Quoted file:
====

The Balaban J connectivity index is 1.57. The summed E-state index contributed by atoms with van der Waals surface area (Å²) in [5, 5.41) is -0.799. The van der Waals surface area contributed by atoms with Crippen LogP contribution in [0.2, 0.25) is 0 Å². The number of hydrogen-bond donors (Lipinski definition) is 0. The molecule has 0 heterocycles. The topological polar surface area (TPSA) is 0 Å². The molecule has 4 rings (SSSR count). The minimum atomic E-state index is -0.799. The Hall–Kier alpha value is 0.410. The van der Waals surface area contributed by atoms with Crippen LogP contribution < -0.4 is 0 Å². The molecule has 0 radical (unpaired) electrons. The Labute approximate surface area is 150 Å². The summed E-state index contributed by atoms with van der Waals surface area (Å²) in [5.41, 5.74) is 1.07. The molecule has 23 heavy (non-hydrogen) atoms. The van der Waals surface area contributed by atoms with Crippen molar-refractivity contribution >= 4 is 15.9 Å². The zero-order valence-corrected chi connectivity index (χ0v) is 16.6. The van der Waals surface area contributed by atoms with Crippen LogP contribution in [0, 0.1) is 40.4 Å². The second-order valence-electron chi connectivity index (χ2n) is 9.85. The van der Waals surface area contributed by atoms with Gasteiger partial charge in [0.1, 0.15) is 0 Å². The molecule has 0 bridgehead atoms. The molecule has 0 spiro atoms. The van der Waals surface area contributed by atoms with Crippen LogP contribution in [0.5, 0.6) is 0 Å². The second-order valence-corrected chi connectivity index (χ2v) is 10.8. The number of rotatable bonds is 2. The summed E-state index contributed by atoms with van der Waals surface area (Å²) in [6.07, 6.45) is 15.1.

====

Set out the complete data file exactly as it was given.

The Balaban J connectivity index is 1.57. The summed E-state index contributed by atoms with van der Waals surface area (Å²) in [5, 5.41) is -0.799. The van der Waals surface area contributed by atoms with Crippen LogP contribution in [0.2, 0.25) is 0 Å². The number of hydrogen-bond donors (Lipinski definition) is 0. The molecule has 0 heterocycles. The topological polar surface area (TPSA) is 0 Å². The molecule has 4 rings (SSSR count). The minimum atomic E-state index is -0.799. The Hall–Kier alpha value is 0.410. The van der Waals surface area contributed by atoms with Crippen LogP contribution < -0.4 is 0 Å². The molecule has 0 radical (unpaired) electrons. The Labute approximate surface area is 150 Å². The summed E-state index contributed by atoms with van der Waals surface area (Å²) in [5.41, 5.74) is 1.07. The molecule has 23 heavy (non-hydrogen) atoms. The van der Waals surface area contributed by atoms with Crippen molar-refractivity contribution >= 4 is 15.9 Å². The zero-order valence-corrected chi connectivity index (χ0v) is 16.6. The van der Waals surface area contributed by atoms with Crippen LogP contribution in [0, 0.1) is 40.4 Å². The second-order valence-electron chi connectivity index (χ2n) is 9.85. The van der Waals surface area contributed by atoms with Gasteiger partial charge in [0.1, 0.15) is 0 Å². The molecule has 0 bridgehead atoms. The molecule has 0 spiro atoms. The van der Waals surface area contributed by atoms with Crippen LogP contribution in [0.5, 0.6) is 0 Å². The second-order valence-corrected chi connectivity index (χ2v) is 10.8. The number of rotatable bonds is 2. The summed E-state index contributed by atoms with van der Waals surface area (Å²) in [6.07, 6.45) is 15.1.